I am often asked about how much salt should be added to a pot of water for boiling pasta, and I usually just tell people to estimate it. But when someone recently asked me that question, I wondered if there was a more precise amount I should be using, which led me to a more definite question: Just how salty should my pasta water be?
How to Salt Pasta Water
I'm not sure I've ever measured the salt in my pasta water. I just add enough to make the water taste well-seasoned, but not too salty. But I will admit to occasionally overdoing it and ruining my pasta with too much salt, so maybe measuring is a good idea after all.
While I've sometimes over-salted my pasta water, most people I've observed make the opposite mistake, adding far too little. The result is pasta that tastes flat no matter what kind of sauce and cheese is served with it. My guess is that a lot of home cooks get freaked out at the idea of adding a lot of salt to their pot of pasta water, but they 're forgetting one important detail: Most of the salt ends up going down the drain. Add a tablespoon of salt to a quart of cooking water and you'll never ingest that whole tablespoon unless you chug all of the water. (To read about how much water you really need to cook pasta, check out our article here...the answer may surprise you.) Add too little, and the pasta has no hope of being properly seasoned.
But that still raises the question: how much is the right amount? The answer won't be an absolute quantity of salt, but rather a ratio of salt to water.
To find out what it is, I did some side-by-side tests. Before moving on to them, though, it's worth noting a small disclaimer: Salt preferences are highly personal, and what I found to be my sweet spot won't necessarily be to everyone's taste. Some people may want more salt, some less. That said, I did find a workable range that I think most people will agree with.
Testing How Much Salt You Should Use for Boiling Pasta
Setting up this test was easy: All I had to do was cook pasta in several pots of water, each with a different amount of salt, then taste them to see which I liked best. The only question was which salt percentages to try.
I flipped through several Italian cookbooks and online sources, and found a range of possibilities. Paul Bertolli, in his excellent book Cooking by Hand, suggests 5 teaspoons of salt per gallon. Online I saw some folks calling for as much as 1 tablespoon salt per quart of water, whereas some others called for 1 tablespoon for two quarts of water. But what percentages are these?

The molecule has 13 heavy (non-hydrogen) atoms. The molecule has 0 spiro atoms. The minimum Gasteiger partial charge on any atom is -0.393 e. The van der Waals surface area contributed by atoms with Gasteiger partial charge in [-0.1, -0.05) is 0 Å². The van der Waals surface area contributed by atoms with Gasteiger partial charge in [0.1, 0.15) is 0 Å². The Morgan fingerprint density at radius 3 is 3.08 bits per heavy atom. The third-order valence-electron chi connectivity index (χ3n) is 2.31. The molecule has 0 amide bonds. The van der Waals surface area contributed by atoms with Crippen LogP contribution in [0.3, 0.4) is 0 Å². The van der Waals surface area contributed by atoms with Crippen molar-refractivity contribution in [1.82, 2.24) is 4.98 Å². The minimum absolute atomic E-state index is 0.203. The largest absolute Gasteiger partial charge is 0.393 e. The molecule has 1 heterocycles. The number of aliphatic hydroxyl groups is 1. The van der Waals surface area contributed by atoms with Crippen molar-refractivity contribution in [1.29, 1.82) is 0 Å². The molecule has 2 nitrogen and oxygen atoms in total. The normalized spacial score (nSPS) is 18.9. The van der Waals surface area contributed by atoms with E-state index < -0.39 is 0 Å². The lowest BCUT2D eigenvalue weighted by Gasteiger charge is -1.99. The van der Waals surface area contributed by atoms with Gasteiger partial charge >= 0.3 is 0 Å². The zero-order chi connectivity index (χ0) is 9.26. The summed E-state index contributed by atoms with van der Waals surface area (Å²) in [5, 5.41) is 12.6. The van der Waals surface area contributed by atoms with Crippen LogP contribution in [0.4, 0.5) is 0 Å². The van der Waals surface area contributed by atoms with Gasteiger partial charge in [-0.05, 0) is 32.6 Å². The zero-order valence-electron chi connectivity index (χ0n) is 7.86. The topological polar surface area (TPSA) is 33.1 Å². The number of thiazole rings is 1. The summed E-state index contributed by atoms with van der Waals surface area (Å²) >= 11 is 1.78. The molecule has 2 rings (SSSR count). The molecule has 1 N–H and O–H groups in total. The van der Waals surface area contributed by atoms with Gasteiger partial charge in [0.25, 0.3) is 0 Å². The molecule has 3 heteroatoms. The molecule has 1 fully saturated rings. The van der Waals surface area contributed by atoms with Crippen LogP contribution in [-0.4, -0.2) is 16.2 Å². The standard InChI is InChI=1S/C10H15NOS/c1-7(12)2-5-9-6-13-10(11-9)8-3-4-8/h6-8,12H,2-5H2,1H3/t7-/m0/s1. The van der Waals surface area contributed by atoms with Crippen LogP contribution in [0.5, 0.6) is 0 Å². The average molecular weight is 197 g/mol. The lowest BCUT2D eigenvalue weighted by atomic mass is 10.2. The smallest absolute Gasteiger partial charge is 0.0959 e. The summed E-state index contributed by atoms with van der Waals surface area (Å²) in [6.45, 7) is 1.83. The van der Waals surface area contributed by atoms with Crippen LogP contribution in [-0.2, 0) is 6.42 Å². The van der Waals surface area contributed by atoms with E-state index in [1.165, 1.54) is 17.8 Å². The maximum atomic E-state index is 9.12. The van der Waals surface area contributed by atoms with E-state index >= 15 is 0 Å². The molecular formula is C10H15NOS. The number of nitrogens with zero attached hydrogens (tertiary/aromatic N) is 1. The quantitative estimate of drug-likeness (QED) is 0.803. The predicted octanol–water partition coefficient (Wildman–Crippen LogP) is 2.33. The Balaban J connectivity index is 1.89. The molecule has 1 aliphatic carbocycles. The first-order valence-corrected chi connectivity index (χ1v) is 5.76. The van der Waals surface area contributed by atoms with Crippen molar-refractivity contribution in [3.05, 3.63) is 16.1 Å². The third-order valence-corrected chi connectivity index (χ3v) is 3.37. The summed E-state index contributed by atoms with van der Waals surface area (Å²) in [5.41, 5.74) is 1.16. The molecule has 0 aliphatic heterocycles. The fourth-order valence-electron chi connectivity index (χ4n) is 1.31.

One of the difficult things about salt is that different types (kosher, fine sea, coarse sea, table) vary in terms of density, which means that a tablespoon of fine sea salt will contain a different amount of NaCl than a tablespoon of kosher salt. Even two different brands of the same type of salt, like Morton and Diamond Crystal kosher salt, will not be the same. Working with weight instead of volume is the best way to eliminate this issue for testing purposes.
Without knowing the exact types of salt Bertolli and everyone else uses, I decided to use fine sea salt, since many Italian experts recommend it. After measuring out teaspoons of salt and weighing them on my precise jeweler's scale (and also converting the quarts and gallons into liters to make calculations easy), I found that Bertolli was suggesting roughly .8% salt by weight (or 8 grams per liter); the one-tablespoon-per-two-quarts people were calling for .95% salt (9.5 grams per liter), and the one-tablespoon-per-quart folks were pointing towards a roughly 1.8% salt solution (18 grams per liter).
Now, some of you may have come across a rule of thumb for salting pasta water that says to make the water as salty as the sea. I've heard that one more times than I can count. How salty is the sea? On average, about 3.5% by weight. That's 35 grams of salt in a liter of water.
Knowing all of this, I decided to cook dried penne pasta in water with the following salinity levels:
- 0.5% (roughly 3/4 teaspoon fine sea salt per liter)
- 1% (roughly 1 1/2 teaspoons per liter)
- 2% (roughly 1 tablespoon fine sea salt per liter)
- 3% (roughly 1 1/2 tablespoons fine sea salt per liter)
- 3.5% (roughly 2 tablespoons fine sea salt per liter)
Let me start by telling you one very important thing: Never, ever, ever make your pasta water as salty as the sea. That is the worst advice anyone can give. It is repulsively, inedibly salty. Frankly, 3% salt is also way too salty.
Below that, I found the other options work, depending on your salt tolerance. For me, 2% salt by weight was the top end of what's tolerable, tasting very well seasoned but also noticeably salty.
1% (right around the amount Bertolli suggests) was the sweet spot for me: seasoned without a strong salt flavor. For those who are more sensitive to salt, 0.5% still manages to do the trick. (I later tried a few batches below the 0.5% level and found them all under-seasoned.)
Depending on your salt tolerance, anywhere from 0.5% to 2% salt by weight will work, with 1% being my preferred level. 2% may work for those who love salt, but keep in mind that it is precariously close to tipping into the too-salty zone. Depending on how salty your sauce and cheese are, and also whether you use the pasta-cooking water to finish the dish (which will concentrate the salt as the water evaporates), 2% could easily put you over the line, so proceed with caution.
Here's a conversion chart to help figure out approximate volumes of salt for most of the major types:
|Salt per Liter of Water|
|.5% Salinity||1% Salinity||2% Salinity|
|Fine Sea Salt||3/4 tsp||1 1/2 tsp||1 TB|
|Table Salt||3/4 tsp||1 1/2 tsp||1 TB|
|Morton Coarse Kosher||1 tsp||2 tsp||1 TB plus 1 tsp|
|Diamond Crystal Kosher||1 1/2 tsp||1 TB||2 TB|
And remember: Under no circumstances should you salt your water as much as the ocean. That's just gross.